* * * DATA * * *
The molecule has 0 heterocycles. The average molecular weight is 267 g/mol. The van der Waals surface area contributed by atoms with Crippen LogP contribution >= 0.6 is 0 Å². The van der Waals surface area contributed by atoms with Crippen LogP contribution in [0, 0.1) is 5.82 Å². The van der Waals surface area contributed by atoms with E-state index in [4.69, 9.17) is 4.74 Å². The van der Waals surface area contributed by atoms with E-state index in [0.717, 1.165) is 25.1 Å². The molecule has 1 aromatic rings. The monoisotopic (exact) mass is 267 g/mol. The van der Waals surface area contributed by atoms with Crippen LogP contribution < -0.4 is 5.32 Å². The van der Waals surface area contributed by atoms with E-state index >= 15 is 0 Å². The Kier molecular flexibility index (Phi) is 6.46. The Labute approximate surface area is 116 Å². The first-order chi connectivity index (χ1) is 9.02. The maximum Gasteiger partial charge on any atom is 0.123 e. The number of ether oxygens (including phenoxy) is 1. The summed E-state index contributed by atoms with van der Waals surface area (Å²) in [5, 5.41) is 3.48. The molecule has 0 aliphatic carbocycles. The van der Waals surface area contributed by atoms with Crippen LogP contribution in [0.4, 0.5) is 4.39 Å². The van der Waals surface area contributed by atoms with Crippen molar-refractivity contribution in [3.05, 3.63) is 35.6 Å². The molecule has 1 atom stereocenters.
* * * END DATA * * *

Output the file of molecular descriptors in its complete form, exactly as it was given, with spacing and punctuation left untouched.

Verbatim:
The molecule has 0 heterocycles. The average molecular weight is 267 g/mol. The van der Waals surface area contributed by atoms with Crippen LogP contribution >= 0.6 is 0 Å². The van der Waals surface area contributed by atoms with Crippen LogP contribution in [0, 0.1) is 5.82 Å². The van der Waals surface area contributed by atoms with E-state index in [4.69, 9.17) is 4.74 Å². The van der Waals surface area contributed by atoms with E-state index in [0.717, 1.165) is 25.1 Å². The molecule has 1 aromatic rings. The monoisotopic (exact) mass is 267 g/mol. The van der Waals surface area contributed by atoms with Crippen LogP contribution < -0.4 is 5.32 Å². The van der Waals surface area contributed by atoms with E-state index >= 15 is 0 Å². The Kier molecular flexibility index (Phi) is 6.46. The Labute approximate surface area is 116 Å². The first-order chi connectivity index (χ1) is 9.02. The maximum Gasteiger partial charge on any atom is 0.123 e. The number of ether oxygens (including phenoxy) is 1. The summed E-state index contributed by atoms with van der Waals surface area (Å²) in [5, 5.41) is 3.48. The molecule has 0 aliphatic carbocycles. The van der Waals surface area contributed by atoms with Crippen LogP contribution in [0.4, 0.5) is 4.39 Å². The van der Waals surface area contributed by atoms with Crippen molar-refractivity contribution in [3.05, 3.63) is 35.6 Å². The molecule has 1 atom stereocenters.